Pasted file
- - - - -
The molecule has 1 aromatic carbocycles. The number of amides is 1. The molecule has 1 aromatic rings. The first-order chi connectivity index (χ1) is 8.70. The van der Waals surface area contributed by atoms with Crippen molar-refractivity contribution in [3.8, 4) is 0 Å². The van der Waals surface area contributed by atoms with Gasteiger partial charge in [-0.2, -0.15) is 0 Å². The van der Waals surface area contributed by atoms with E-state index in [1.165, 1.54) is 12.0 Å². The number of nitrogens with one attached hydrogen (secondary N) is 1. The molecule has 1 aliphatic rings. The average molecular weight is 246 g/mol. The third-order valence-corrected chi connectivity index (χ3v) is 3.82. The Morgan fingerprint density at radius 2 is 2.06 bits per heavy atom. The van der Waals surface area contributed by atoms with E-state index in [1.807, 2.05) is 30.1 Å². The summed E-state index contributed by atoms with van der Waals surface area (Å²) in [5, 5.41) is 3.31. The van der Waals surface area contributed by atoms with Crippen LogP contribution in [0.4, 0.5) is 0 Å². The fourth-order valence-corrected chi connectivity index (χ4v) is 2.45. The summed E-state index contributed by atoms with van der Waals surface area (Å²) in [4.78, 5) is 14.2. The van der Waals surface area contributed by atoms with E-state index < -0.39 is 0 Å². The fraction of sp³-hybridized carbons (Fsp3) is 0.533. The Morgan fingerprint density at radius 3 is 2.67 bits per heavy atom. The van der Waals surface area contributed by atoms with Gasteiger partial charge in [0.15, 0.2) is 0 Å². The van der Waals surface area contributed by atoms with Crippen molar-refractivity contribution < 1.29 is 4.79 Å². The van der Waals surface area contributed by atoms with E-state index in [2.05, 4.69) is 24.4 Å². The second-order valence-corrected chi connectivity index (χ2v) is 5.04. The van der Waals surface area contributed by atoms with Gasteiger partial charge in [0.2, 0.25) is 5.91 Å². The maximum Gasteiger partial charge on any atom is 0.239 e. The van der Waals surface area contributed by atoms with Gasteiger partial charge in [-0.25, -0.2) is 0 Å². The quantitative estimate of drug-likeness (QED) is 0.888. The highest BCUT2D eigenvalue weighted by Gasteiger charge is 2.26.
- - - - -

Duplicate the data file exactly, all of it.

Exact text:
The molecule has 1 aromatic carbocycles. The number of amides is 1. The molecule has 1 aromatic rings. The first-order chi connectivity index (χ1) is 8.70. The van der Waals surface area contributed by atoms with Crippen molar-refractivity contribution in [3.8, 4) is 0 Å². The van der Waals surface area contributed by atoms with Gasteiger partial charge in [-0.2, -0.15) is 0 Å². The van der Waals surface area contributed by atoms with E-state index in [1.165, 1.54) is 12.0 Å². The number of nitrogens with one attached hydrogen (secondary N) is 1. The molecule has 1 aliphatic rings. The average molecular weight is 246 g/mol. The third-order valence-corrected chi connectivity index (χ3v) is 3.82. The Morgan fingerprint density at radius 2 is 2.06 bits per heavy atom. The van der Waals surface area contributed by atoms with E-state index in [1.807, 2.05) is 30.1 Å². The summed E-state index contributed by atoms with van der Waals surface area (Å²) in [5, 5.41) is 3.31. The van der Waals surface area contributed by atoms with Crippen LogP contribution in [0.4, 0.5) is 0 Å². The fourth-order valence-corrected chi connectivity index (χ4v) is 2.45. The summed E-state index contributed by atoms with van der Waals surface area (Å²) in [4.78, 5) is 14.2. The van der Waals surface area contributed by atoms with E-state index < -0.39 is 0 Å². The fraction of sp³-hybridized carbons (Fsp3) is 0.533. The Morgan fingerprint density at radius 3 is 2.67 bits per heavy atom. The van der Waals surface area contributed by atoms with Gasteiger partial charge in [0.15, 0.2) is 0 Å². The van der Waals surface area contributed by atoms with Crippen molar-refractivity contribution < 1.29 is 4.79 Å². The van der Waals surface area contributed by atoms with E-state index in [2.05, 4.69) is 24.4 Å². The second-order valence-corrected chi connectivity index (χ2v) is 5.04. The van der Waals surface area contributed by atoms with Gasteiger partial charge in [0.2, 0.25) is 5.91 Å². The maximum Gasteiger partial charge on any atom is 0.239 e. The van der Waals surface area contributed by atoms with Gasteiger partial charge in [-0.25, -0.2) is 0 Å². The quantitative estimate of drug-likeness (QED) is 0.888. The highest BCUT2D eigenvalue weighted by Gasteiger charge is 2.26.